“The Little Wife” is the account of a five-hour train trip, during which the protagonist, Joe Hinckley, attempts to postpone facing an almost unbearable grief by chatting with his fellow passengers. There is little external action in the story and seemingly no real tension. However, writing as an omniscient author, William March reveals the two conflicts on which the story is built: that between the passengers and their talkative companion and that between Joe’s rational and emotional selves.
The story begins as Joe is boarding the train in Montgomery, Alabama, which will take him to his home in Mobile. After he is settled, Joe looks at some of the people near him. There are a couple of giggling young girls just ahead of him, and across the aisle sits a stern-faced country woman with a goiter. Again Joe looks at the telegram he had found waiting for him when he went back to his hotel after lunch. In it, his mother-in-law had informed him that his wife, Bessie, had borne him a son but that she was not expected to live through the day. As he thinks about how happy he and Bessie have been during their brief year of married life, Joe cannot help noticing the tender concern of a nearby elderly woman for her own husband. Then, hearing a porter calling his name, Joe claims a telegram that has just been sent on by his hotel. He does not open this second telegram. Instead, he goes to the back vestibule, tears it up, and tosses the pieces off the train....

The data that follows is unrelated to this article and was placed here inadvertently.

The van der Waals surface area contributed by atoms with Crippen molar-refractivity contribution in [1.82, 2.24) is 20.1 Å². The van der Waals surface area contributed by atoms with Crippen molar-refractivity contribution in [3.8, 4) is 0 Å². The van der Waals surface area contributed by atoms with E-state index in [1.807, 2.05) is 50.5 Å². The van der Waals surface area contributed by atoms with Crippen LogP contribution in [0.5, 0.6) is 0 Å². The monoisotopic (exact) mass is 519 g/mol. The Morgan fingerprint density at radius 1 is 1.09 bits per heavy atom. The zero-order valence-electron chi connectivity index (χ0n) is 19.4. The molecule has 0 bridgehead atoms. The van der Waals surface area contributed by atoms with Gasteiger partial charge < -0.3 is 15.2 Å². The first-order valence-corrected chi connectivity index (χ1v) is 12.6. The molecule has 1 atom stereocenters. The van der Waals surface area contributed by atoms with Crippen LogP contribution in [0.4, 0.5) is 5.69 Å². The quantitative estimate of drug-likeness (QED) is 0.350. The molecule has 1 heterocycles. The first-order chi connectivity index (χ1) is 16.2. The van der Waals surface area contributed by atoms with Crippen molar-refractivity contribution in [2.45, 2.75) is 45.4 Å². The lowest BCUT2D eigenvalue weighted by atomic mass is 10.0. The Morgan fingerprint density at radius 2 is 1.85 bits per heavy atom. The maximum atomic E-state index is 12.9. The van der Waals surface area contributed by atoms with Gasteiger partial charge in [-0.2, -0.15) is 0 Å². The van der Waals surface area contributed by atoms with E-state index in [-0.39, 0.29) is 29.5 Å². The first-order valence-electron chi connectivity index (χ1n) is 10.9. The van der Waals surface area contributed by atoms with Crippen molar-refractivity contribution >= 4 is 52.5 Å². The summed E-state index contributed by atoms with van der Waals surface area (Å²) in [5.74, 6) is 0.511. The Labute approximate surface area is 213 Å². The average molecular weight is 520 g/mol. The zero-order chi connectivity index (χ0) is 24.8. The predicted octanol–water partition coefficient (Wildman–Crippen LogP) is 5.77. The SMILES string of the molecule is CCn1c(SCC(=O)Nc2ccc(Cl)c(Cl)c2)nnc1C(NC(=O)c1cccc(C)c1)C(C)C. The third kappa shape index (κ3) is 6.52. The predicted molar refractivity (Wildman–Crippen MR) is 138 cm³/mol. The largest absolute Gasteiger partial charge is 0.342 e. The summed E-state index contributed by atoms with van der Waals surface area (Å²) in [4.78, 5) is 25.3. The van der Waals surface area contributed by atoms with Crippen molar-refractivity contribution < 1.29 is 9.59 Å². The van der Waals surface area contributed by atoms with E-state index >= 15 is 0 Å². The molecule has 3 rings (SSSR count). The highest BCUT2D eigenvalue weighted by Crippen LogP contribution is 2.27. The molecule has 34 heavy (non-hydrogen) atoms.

(The entire section is 481 words.)